It asked the appeals court to review the underlying legality of the
agreement, arguing the FAA “failed to follow established procedures
when issuing the settlement order, including consideration of its
detrimental effects to operators and businesses at the airport, and to
the National Airspace System,” Bolen said.

The FAA subsequently filed a motion to dismiss the petition.

On March 6, the NBAA filed for a court stay against the FAA, and an
injunction against the City of Santa Monica to restrict any interim
efforts to shorten SMO’s runway pending court review of the consent
decree’s legality ("National Aviation Group Asks Court to Delay
Reducing Santa Monica Airport Runway," March 8, 2017).

Other parties in both filings include the Santa Monica Airport
Association, a longstanding proponent for maintaining the airport’s
current operations; two airport-based businesses, Bill's Air Center,
Inc. and Kim Davidson Aviation, Inc.; and Redgate Partners, LLC and
Wonderful Citrus, LLC, two operators that frequently use SMO.

The City did not comment on the issue going to a merits panel.

It is also being sued in Los Angeles Superior Court by a student pilot
and certified pilot at SMO for allegedly violating the 1953 Brown Act
in deciding the decree in executive session in an unusual Saturday

City officials deny the allegations ("New Lawsuit Seeks to Invalidate
Santa Monica Airport Consent Decree," May 9, 2017).

http://www.surfsantamonica.com/ssm_s...ject ion.html

Safety Problems Identified in Shortened Santa Monica Runway Plan

The city has scheduled May 24 meeting to announce a final construction

By Rob Mark April 27, 2017

The city of Santa Monica is scheduled to consider runway options after
hearing public comments at a May 2 meeting.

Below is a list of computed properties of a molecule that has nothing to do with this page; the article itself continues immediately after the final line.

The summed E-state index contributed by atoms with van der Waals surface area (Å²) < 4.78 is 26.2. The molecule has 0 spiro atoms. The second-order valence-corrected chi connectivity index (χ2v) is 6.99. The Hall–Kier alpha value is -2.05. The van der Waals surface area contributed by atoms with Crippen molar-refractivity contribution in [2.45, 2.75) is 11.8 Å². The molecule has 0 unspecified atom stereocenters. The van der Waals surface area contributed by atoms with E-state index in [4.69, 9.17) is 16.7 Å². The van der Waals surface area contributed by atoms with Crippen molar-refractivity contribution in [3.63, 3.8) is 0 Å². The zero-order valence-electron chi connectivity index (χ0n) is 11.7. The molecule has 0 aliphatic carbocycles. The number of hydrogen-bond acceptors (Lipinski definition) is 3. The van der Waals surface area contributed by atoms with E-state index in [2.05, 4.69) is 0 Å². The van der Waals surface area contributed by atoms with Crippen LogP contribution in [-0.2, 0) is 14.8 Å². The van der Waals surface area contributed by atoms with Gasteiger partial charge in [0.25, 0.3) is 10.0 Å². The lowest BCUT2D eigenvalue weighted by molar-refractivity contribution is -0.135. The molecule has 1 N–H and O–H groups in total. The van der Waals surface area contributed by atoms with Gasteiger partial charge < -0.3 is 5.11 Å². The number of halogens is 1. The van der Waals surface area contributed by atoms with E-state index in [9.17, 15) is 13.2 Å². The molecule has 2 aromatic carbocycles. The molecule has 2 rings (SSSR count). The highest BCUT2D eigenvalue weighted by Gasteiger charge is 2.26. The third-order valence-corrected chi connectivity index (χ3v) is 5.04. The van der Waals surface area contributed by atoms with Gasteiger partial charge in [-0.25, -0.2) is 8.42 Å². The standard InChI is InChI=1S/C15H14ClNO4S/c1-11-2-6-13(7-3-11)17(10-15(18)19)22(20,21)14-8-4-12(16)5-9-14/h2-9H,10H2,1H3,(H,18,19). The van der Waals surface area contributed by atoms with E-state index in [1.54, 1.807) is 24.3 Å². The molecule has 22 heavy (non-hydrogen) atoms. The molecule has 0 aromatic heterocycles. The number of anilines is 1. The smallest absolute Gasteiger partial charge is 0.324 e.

A report posted earlier this week on the city of Santa Monica’s
website highlighted a number of potential safety issues surrounding
current plans to shorten Santa Monica’s Runway 03/21 per the city’s
January agreement with the FAA.

The report said, “The 3,500-foot distance shall not include the runway
safety areas that shall be constructed and maintained at both runway
ends.” Depending upon which of two potential design configurations are
chosen, the amount of safety buffer area for aircraft departing Runway
21 could be as much as 500 feet shorter. One version also places
departure traffic at a higher altitude over the surrounding community
than the other.

Other operational concerns claim the shortened runway will not include
runway end identification lights or precision approach path
indicators, potential safety problems that didn’t go unnoticed by one
Santa Monica official. “Operating the airport without these (runway)
features is contrary to safety standards,” said Susan Cline, the
city’s director of public works in a story published yesterday by the
Santa Monica Lookout.
“The FAA also indicated an interim phase with one or more of these
non-standard features may not be consistent with the consent decree,”
she added. On Monday, Cline further explained all of the concerns in
an information item addressed to the mayor and city council.

One source said the altered runway would demand aircraft back-taxi,
then make a 180-degree turn before lining up for takeoff.

The National Business Aviation Association on March 5 joined five
other aviation stakeholders in a request to stay the FAA’s agreement
with the city. Stakeholder efforts included an injunction against the
city to halt any runway work. The city of Santa Monica is scheduled to
consider runway options after hearing public comments at a May 2
meeting. The city is then expected to identify its final design choice
on May 24.


Officials Ground Proposal for Interim Replacement as SMO Runway is

By Niki Cervantes
Staff Writer

April 26, 2017 -- A proposal to create a temporary runway for use at
Santa Monica Airport while the existing one is shortened is being
flagged as potentially unsafe and could be grounded for good.

A report posted on the City website on Monday said the interim runway